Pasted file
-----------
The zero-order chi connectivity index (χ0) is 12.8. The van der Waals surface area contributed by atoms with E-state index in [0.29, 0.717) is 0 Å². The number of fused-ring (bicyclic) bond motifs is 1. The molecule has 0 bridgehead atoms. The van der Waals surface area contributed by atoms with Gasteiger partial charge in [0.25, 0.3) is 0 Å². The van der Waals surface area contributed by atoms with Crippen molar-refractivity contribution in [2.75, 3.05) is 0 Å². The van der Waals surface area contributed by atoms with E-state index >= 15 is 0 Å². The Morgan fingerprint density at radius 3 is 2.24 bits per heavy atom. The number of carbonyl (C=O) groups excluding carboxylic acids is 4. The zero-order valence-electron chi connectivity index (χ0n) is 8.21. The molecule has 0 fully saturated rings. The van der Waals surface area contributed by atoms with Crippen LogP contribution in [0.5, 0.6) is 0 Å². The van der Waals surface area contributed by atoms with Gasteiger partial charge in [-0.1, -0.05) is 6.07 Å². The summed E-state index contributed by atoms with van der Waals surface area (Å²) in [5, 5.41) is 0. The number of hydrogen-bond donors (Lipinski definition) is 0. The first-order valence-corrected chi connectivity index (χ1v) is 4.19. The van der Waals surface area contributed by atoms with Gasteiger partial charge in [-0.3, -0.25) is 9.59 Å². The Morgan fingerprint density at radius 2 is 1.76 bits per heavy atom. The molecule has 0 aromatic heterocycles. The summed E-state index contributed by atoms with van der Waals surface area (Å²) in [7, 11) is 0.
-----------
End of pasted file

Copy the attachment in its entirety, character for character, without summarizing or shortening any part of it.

The zero-order chi connectivity index (χ0) is 12.8. The van der Waals surface area contributed by atoms with E-state index in [0.29, 0.717) is 0 Å². The number of fused-ring (bicyclic) bond motifs is 1. The molecule has 0 bridgehead atoms. The van der Waals surface area contributed by atoms with Gasteiger partial charge in [0.25, 0.3) is 0 Å². The van der Waals surface area contributed by atoms with Crippen molar-refractivity contribution in [2.75, 3.05) is 0 Å². The van der Waals surface area contributed by atoms with E-state index >= 15 is 0 Å². The Morgan fingerprint density at radius 3 is 2.24 bits per heavy atom. The number of carbonyl (C=O) groups excluding carboxylic acids is 4. The zero-order valence-electron chi connectivity index (χ0n) is 8.21. The molecule has 0 fully saturated rings. The van der Waals surface area contributed by atoms with Crippen LogP contribution in [0.5, 0.6) is 0 Å². The van der Waals surface area contributed by atoms with Gasteiger partial charge in [-0.1, -0.05) is 6.07 Å². The summed E-state index contributed by atoms with van der Waals surface area (Å²) in [5, 5.41) is 0. The number of hydrogen-bond donors (Lipinski definition) is 0. The first-order valence-corrected chi connectivity index (χ1v) is 4.19. The van der Waals surface area contributed by atoms with Gasteiger partial charge in [-0.3, -0.25) is 9.59 Å². The Morgan fingerprint density at radius 2 is 1.76 bits per heavy atom. The molecule has 0 aromatic heterocycles. The summed E-state index contributed by atoms with van der Waals surface area (Å²) in [7, 11) is 0.